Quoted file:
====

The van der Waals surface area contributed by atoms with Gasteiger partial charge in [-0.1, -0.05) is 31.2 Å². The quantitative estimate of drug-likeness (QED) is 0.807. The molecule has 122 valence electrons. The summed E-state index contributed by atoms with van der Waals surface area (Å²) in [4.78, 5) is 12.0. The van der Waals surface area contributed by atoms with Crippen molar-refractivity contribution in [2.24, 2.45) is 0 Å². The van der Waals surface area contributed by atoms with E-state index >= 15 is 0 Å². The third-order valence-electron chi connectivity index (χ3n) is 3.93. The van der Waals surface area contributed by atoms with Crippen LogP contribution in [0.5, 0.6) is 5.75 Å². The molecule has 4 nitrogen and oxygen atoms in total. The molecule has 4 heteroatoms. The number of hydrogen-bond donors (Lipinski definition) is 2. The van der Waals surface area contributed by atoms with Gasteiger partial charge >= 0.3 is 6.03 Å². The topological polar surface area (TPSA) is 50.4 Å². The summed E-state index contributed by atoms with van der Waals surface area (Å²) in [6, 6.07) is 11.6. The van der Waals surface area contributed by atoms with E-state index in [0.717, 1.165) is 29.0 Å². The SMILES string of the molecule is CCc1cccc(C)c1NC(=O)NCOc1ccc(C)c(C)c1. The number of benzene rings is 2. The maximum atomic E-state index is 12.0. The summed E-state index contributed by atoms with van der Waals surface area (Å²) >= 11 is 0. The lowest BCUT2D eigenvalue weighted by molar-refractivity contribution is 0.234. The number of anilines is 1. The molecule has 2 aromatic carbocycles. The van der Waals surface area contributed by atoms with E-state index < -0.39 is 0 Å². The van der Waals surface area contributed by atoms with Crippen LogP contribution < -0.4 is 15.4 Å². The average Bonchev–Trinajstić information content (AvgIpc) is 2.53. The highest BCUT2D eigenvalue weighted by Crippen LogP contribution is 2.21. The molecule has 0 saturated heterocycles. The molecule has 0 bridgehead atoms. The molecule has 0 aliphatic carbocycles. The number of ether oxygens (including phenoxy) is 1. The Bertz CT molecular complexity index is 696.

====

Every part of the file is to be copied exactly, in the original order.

The van der Waals surface area contributed by atoms with Gasteiger partial charge in [-0.1, -0.05) is 31.2 Å². The quantitative estimate of drug-likeness (QED) is 0.807. The molecule has 122 valence electrons. The summed E-state index contributed by atoms with van der Waals surface area (Å²) in [4.78, 5) is 12.0. The van der Waals surface area contributed by atoms with Crippen molar-refractivity contribution in [2.24, 2.45) is 0 Å². The van der Waals surface area contributed by atoms with E-state index >= 15 is 0 Å². The third-order valence-electron chi connectivity index (χ3n) is 3.93. The van der Waals surface area contributed by atoms with Crippen LogP contribution in [0.5, 0.6) is 5.75 Å². The molecule has 4 nitrogen and oxygen atoms in total. The molecule has 4 heteroatoms. The number of hydrogen-bond donors (Lipinski definition) is 2. The van der Waals surface area contributed by atoms with Gasteiger partial charge >= 0.3 is 6.03 Å². The topological polar surface area (TPSA) is 50.4 Å². The summed E-state index contributed by atoms with van der Waals surface area (Å²) in [6, 6.07) is 11.6. The van der Waals surface area contributed by atoms with E-state index in [0.717, 1.165) is 29.0 Å². The SMILES string of the molecule is CCc1cccc(C)c1NC(=O)NCOc1ccc(C)c(C)c1. The number of benzene rings is 2. The maximum atomic E-state index is 12.0. The summed E-state index contributed by atoms with van der Waals surface area (Å²) >= 11 is 0. The lowest BCUT2D eigenvalue weighted by molar-refractivity contribution is 0.234. The number of anilines is 1. The molecule has 2 aromatic carbocycles. The van der Waals surface area contributed by atoms with E-state index < -0.39 is 0 Å². The van der Waals surface area contributed by atoms with Crippen LogP contribution < -0.4 is 15.4 Å². The average Bonchev–Trinajstić information content (AvgIpc) is 2.53. The highest BCUT2D eigenvalue weighted by Crippen LogP contribution is 2.21. The molecule has 0 saturated heterocycles. The molecule has 0 bridgehead atoms. The molecule has 0 aliphatic carbocycles. The number of ether oxygens (including phenoxy) is 1. The Bertz CT molecular complexity index is 696.